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When working with grayscale images or black and white images in QuarkXPress, a number of picture options are available that aren't available when you're working with color pictures. Some of these options are available under the Style menu and others are available in the Colors palette. For example, when you're working with a grayscale image in a document that otherwise is color, you can apply colors to that black and white image and the color can replace either the black or the white pixels. Notice in the Colors palette, you can apply colors to not only the frame and the background of the picture.
You could also apply it to the background color of the picture and the picture itself. In this case, this would be the black pixels and this would be the white pixels. So, let's choose the black pixels and make them a different color. Then we can choose the white pixels and make them yet another color. In addition, because these colors are standard colors in QuarkXPress, you can adjust their shade and their opacity. That way, if something is behind the picture, it can show through a little bit if you want it to.
This kind of effect can be very useful not only in four-color printing, but also in spot-color printing. When you've only got two colors to work with, you can use these techniques to play with the pictures and create interesting effects. The same is true with solid black and white images. You can make the picture a color, you can make its background another color, and again, you can apply shades or transparency levels to either one or both. This is a great way to colorize an item in QuarkXPress without having to go back to the original artwork and colorize it there, plus, it uses the spot colors you've created in QuarkXPress so they're automatically separated when it's time to output.
Let me point you to another interesting feature in the Style menu. First of all, you can invert a black and white image. In this case, it turned green to blue and blue to green. You also have control over what's known as halftones. Let me select this image here to work with the halftones. If you're familiar with printing out pictures on a black and white printer, you know that the dots are laid out in lines and in a grid and the size and frequency of those dots determine what your eyes perceive to be the details of the image.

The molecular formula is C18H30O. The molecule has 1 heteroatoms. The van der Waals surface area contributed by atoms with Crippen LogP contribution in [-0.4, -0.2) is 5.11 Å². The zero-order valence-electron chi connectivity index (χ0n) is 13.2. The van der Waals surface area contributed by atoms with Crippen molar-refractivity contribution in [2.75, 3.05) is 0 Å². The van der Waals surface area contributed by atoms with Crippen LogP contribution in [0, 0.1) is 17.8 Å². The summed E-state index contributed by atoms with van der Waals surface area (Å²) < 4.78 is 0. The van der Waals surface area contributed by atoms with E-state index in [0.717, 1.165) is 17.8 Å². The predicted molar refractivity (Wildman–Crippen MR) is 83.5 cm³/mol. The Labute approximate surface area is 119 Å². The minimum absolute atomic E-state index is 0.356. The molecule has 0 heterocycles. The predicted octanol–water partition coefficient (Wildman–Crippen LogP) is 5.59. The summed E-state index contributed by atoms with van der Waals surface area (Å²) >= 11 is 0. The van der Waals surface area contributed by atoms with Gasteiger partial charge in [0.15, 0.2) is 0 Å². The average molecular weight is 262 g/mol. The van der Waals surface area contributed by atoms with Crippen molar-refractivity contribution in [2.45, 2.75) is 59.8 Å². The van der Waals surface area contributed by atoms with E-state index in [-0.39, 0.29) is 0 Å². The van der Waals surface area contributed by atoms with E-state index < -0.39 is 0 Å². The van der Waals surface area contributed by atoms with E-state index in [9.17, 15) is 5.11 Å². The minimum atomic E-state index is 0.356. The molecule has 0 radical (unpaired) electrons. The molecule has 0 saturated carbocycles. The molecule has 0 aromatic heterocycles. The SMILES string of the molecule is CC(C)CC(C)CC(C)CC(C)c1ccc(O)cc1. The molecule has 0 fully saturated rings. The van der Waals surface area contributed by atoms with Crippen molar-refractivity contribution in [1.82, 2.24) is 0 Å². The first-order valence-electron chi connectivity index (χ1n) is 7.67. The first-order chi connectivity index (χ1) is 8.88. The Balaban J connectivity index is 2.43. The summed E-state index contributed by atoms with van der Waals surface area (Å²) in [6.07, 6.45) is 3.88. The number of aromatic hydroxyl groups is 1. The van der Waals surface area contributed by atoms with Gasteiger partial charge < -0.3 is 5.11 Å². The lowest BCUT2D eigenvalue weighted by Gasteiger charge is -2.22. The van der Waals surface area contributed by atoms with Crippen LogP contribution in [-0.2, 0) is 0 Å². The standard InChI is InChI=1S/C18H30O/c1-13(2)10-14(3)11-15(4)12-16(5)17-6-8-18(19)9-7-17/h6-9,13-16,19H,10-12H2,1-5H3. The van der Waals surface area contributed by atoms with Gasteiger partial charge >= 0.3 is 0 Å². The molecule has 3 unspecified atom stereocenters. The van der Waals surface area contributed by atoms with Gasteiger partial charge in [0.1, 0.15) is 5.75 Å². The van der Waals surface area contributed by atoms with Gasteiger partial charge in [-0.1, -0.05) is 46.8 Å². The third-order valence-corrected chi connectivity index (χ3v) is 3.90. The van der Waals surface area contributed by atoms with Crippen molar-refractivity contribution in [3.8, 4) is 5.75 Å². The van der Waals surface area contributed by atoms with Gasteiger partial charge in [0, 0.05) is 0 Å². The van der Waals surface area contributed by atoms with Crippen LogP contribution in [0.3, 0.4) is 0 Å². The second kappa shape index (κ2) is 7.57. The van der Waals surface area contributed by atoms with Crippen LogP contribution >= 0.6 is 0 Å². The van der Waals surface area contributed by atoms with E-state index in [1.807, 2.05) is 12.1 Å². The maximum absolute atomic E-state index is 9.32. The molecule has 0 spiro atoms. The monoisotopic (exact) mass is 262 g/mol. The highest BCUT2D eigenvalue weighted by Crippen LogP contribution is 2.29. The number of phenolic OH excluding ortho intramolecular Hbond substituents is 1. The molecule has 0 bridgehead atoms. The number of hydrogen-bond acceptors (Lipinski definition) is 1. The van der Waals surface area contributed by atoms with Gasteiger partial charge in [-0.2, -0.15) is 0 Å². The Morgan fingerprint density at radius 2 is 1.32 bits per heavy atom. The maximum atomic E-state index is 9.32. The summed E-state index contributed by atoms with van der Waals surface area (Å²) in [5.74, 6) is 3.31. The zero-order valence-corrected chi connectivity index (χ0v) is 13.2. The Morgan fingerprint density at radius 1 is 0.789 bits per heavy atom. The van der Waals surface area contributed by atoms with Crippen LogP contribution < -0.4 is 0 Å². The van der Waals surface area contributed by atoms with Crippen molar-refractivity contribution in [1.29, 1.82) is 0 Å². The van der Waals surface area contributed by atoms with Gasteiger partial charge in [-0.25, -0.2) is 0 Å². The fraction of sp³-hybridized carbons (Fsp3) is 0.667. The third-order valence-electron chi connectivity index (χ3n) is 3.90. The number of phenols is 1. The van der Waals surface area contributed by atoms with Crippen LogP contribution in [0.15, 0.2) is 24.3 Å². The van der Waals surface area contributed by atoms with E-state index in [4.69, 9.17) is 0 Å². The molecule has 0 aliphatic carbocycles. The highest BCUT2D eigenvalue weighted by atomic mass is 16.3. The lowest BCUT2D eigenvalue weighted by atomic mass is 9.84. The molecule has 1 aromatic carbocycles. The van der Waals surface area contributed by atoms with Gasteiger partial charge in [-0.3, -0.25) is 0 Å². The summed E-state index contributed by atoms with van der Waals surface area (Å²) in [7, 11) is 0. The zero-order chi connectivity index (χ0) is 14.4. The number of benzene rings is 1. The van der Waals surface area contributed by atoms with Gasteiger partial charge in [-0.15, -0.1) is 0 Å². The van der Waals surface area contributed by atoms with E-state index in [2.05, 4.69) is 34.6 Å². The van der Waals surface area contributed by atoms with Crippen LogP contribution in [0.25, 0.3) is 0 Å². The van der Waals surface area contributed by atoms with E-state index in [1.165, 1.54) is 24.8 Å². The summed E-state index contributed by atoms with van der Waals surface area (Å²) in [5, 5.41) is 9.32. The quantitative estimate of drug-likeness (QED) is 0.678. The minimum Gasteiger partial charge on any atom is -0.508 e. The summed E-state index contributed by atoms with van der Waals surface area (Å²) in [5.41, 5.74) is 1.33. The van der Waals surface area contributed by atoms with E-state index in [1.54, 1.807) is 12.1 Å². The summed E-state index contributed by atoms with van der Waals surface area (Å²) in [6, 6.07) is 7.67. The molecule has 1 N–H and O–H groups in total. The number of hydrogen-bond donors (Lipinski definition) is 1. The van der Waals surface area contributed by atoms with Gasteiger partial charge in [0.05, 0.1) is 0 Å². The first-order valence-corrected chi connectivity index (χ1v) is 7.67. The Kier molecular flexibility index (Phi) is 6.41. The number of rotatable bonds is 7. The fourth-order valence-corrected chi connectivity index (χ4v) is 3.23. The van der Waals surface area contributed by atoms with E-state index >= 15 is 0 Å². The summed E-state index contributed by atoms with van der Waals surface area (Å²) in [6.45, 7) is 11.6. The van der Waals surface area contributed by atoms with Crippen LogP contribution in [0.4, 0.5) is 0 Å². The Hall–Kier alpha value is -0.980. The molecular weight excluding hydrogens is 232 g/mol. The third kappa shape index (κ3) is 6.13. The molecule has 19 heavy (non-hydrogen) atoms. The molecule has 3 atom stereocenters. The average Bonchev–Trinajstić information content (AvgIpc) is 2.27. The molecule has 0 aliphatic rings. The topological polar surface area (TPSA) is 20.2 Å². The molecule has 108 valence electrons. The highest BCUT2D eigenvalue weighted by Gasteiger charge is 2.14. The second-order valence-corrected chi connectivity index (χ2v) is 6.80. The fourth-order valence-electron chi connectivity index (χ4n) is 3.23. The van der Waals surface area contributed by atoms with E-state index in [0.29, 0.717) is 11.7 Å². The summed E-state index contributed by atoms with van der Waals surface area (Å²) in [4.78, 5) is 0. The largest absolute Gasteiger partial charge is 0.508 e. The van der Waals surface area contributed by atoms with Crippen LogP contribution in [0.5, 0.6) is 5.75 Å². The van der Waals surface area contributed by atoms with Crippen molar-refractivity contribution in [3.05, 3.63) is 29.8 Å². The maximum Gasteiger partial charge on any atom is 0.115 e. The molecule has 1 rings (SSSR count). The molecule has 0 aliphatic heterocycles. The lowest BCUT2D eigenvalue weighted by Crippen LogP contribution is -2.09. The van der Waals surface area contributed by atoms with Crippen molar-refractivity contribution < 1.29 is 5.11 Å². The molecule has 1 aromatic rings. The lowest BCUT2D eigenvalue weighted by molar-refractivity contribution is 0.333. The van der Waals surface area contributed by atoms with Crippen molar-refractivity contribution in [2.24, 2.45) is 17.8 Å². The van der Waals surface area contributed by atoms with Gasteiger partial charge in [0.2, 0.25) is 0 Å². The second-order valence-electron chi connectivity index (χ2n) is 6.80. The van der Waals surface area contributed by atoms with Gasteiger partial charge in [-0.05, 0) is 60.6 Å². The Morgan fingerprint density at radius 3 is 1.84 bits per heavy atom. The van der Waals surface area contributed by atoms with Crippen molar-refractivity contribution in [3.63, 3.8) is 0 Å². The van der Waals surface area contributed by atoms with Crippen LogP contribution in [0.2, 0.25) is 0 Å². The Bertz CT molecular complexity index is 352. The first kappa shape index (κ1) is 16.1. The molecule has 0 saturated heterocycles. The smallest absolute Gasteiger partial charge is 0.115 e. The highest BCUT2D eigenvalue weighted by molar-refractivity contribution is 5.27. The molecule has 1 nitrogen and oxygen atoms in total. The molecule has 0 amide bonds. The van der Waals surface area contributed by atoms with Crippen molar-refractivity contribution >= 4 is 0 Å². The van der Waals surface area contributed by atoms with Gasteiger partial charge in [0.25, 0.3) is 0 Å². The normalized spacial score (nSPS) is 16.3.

Well here, you can create some very special halftone effects, which unfortunately, you don't see on screen, but when you print it, can be quite artistic. If you drop the line frequency down to something like 60 and you can choose any angle you'd like and then change the function to one of these, the various light and dark colors in your image will be converted to the dots, lines, ellipses, squares or a dithered pattern. In the end, the effect can be something like an etching or just an unusual rendition of the existing image.
If you're working with black and white images, I encourage you to experiment with these different settings and print them out to see if there is something that might work for you in an artistic way on your layout, because after all, when you've only got one or two colors to work with, you need all the tricks you can get.
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